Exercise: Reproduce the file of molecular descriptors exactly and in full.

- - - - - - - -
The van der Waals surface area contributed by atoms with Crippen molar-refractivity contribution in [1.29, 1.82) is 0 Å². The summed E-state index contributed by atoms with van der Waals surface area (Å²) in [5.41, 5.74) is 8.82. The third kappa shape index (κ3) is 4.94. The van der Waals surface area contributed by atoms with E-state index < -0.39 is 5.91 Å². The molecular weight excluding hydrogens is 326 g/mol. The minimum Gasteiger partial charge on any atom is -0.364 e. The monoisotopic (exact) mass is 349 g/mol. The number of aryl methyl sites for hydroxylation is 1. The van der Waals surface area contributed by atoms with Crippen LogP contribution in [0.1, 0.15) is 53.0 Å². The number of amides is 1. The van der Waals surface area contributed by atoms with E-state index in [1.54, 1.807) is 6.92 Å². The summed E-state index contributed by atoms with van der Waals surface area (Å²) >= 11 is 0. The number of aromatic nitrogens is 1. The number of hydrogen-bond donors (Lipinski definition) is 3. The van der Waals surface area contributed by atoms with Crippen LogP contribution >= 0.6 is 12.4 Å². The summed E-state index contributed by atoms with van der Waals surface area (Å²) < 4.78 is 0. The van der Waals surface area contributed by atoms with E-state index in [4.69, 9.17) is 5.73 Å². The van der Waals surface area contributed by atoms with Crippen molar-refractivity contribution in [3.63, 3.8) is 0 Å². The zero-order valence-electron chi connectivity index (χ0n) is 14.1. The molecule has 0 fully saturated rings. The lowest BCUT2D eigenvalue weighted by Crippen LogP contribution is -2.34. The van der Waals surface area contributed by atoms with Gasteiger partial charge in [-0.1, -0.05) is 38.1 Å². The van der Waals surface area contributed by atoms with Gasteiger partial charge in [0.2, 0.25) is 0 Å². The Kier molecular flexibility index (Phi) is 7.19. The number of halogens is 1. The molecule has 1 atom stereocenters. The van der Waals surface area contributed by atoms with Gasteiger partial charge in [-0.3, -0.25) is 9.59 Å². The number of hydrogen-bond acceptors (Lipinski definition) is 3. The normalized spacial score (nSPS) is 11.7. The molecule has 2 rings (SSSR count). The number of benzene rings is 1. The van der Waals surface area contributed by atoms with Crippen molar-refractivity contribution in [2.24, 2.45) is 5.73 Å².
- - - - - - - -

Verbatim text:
The van der Waals surface area contributed by atoms with Crippen molar-refractivity contribution in [1.29, 1.82) is 0 Å². The summed E-state index contributed by atoms with van der Waals surface area (Å²) in [5.41, 5.74) is 8.82. The third kappa shape index (κ3) is 4.94. The van der Waals surface area contributed by atoms with E-state index < -0.39 is 5.91 Å². The molecular weight excluding hydrogens is 326 g/mol. The minimum Gasteiger partial charge on any atom is -0.364 e. The monoisotopic (exact) mass is 349 g/mol. The number of aryl methyl sites for hydroxylation is 1. The van der Waals surface area contributed by atoms with Crippen LogP contribution in [0.1, 0.15) is 53.0 Å². The number of amides is 1. The van der Waals surface area contributed by atoms with E-state index in [1.54, 1.807) is 6.92 Å². The summed E-state index contributed by atoms with van der Waals surface area (Å²) >= 11 is 0. The number of aromatic nitrogens is 1. The number of hydrogen-bond donors (Lipinski definition) is 3. The van der Waals surface area contributed by atoms with Crippen LogP contribution >= 0.6 is 12.4 Å². The summed E-state index contributed by atoms with van der Waals surface area (Å²) < 4.78 is 0. The van der Waals surface area contributed by atoms with E-state index in [4.69, 9.17) is 5.73 Å². The van der Waals surface area contributed by atoms with Crippen molar-refractivity contribution in [3.63, 3.8) is 0 Å². The zero-order valence-electron chi connectivity index (χ0n) is 14.1. The molecule has 0 fully saturated rings. The lowest BCUT2D eigenvalue weighted by Crippen LogP contribution is -2.34. The van der Waals surface area contributed by atoms with Gasteiger partial charge in [-0.1, -0.05) is 38.1 Å². The van der Waals surface area contributed by atoms with Gasteiger partial charge in [0.2, 0.25) is 0 Å². The Kier molecular flexibility index (Phi) is 7.19. The number of halogens is 1. The molecule has 1 atom stereocenters. The van der Waals surface area contributed by atoms with Gasteiger partial charge in [-0.3, -0.25) is 9.59 Å². The number of hydrogen-bond acceptors (Lipinski definition) is 3. The normalized spacial score (nSPS) is 11.7. The molecule has 2 rings (SSSR count). The number of benzene rings is 1. The van der Waals surface area contributed by atoms with Crippen molar-refractivity contribution in [2.24, 2.45) is 5.73 Å².